For those unaware, first, let’s understand why we require time synchronization.

We decided to use one of our controller servers as a reference server for time synchronization for all the other machines in the cluster.

Below are steps in brief, which we followed:

  1. Configure NTP server on all machine using the YUM command
  2. Select the name node as a reference NTP server for other machines
  3. Edit the -etc-ntp.conf file and comment out the below:
    1. server. ubuntu.pool.ntp.org
    2. server. ubuntu.pool.ntp.org
    3. server. ubuntu.pool.ntp.org
    4. server. ubuntu.pool.ntp.org
    5. Repeat the same thing on all machines
    6. Edit the —etc-ntp.conf file on the selected reference NTP server for example Name Node in our case, and copy the below:
      #Use our own NTP Server, which is our name node server.
      Server name node iburst
      # server 127.127.1.0 # local clock
      Note: Iburst is a configurable option. If an NTP server is unresponsive, the iburst mode sends frequent queries until the server responds and time synchronization starts.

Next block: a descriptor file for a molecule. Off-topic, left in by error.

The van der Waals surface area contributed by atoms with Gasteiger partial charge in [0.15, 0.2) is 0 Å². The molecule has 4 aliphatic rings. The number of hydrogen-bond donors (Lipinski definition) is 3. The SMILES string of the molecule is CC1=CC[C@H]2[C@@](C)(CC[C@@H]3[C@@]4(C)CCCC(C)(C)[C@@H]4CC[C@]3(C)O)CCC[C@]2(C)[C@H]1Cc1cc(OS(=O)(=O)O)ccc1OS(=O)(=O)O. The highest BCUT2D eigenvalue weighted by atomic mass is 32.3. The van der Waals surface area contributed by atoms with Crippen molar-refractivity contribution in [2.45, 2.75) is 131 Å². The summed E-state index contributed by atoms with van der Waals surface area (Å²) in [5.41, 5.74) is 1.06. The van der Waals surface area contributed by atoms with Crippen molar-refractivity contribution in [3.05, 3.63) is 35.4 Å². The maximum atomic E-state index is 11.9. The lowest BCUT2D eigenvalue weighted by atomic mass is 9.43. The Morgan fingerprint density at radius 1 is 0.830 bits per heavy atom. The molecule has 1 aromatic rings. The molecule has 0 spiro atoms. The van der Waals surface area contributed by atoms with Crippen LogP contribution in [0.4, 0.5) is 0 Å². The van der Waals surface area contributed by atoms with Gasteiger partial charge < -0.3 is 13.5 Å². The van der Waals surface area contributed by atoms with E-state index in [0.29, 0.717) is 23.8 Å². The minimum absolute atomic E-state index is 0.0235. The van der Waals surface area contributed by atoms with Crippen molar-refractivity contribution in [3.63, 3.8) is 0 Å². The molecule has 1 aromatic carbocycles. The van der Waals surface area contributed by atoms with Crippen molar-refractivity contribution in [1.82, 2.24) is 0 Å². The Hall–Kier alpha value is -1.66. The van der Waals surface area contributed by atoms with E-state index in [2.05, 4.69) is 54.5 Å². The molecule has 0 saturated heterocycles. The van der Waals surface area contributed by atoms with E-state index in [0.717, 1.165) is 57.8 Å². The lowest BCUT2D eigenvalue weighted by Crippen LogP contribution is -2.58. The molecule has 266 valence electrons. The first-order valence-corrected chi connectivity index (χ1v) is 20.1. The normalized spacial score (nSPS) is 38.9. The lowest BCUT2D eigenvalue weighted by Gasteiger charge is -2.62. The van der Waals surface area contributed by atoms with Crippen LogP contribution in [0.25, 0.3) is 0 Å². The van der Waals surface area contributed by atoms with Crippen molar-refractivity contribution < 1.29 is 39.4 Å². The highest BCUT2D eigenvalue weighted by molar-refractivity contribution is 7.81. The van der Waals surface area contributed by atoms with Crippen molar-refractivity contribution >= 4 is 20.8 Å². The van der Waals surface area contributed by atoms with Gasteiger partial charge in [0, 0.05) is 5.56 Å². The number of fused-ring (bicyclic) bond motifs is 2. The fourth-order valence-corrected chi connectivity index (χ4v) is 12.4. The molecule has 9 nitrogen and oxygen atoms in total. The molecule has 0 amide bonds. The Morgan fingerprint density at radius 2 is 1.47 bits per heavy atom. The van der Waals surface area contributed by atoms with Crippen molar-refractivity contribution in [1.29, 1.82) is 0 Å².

7. Verify the status of NTP using the below command on Name Node
      ntpq -p
      Output should be similar to below:
      # ntpq -p
      remote refined st t when poll reach delay offset jitter
      *elserver1 19.168.1.1 3 u 300 1024 377 1.225 -0.071 4.606
    8. Repeat steps 5 and 6 on all the remaining machines and verify the output

Using this simple approach, we achieved many objectives in one go! We did not have to depend on the external NTP server. Depending on external NTP servers could be risky as they are not in our control. Above all, using this approach, we could avoid any security policy breach for our client.

There might be many other approaches to resolve clock offset error, but we fixed this issue once and for all using this approach!

Emergys Blog

Recent Articles

  • Service Desk Automation

    Top Candidates for Service Desk Automation

    Top Candidates for Service Desk Automation

    Automation is not new to anyone. It is the foundation [...]

    Automation is not new to anyone. It is the foundation for any enterprise digitization. However, companies [...]

  • Maximizing Customer Engagement with Salesforce

    Maximizing Customer Engagement with Salesforce

    Maximizing Customer Engagement with Salesforce

    Forget about closing deals – in today's business world, customer [...]

    Forget about closing deals – in today's business world, customer engagement is all about building bridges, [...]

  • Bridging the Gap Between Humans and Machines with Generative AI

    Bridging the Gap Between Humans and Machines with Generative AI

    Bridging the Gap Between Humans and Machines with Generative AI

    Nowadays, customers expect quick and thorough help whenever they reach [...]

    Nowadays, customers expect quick and thorough help whenever they reach out, whether it’s to order something, [...]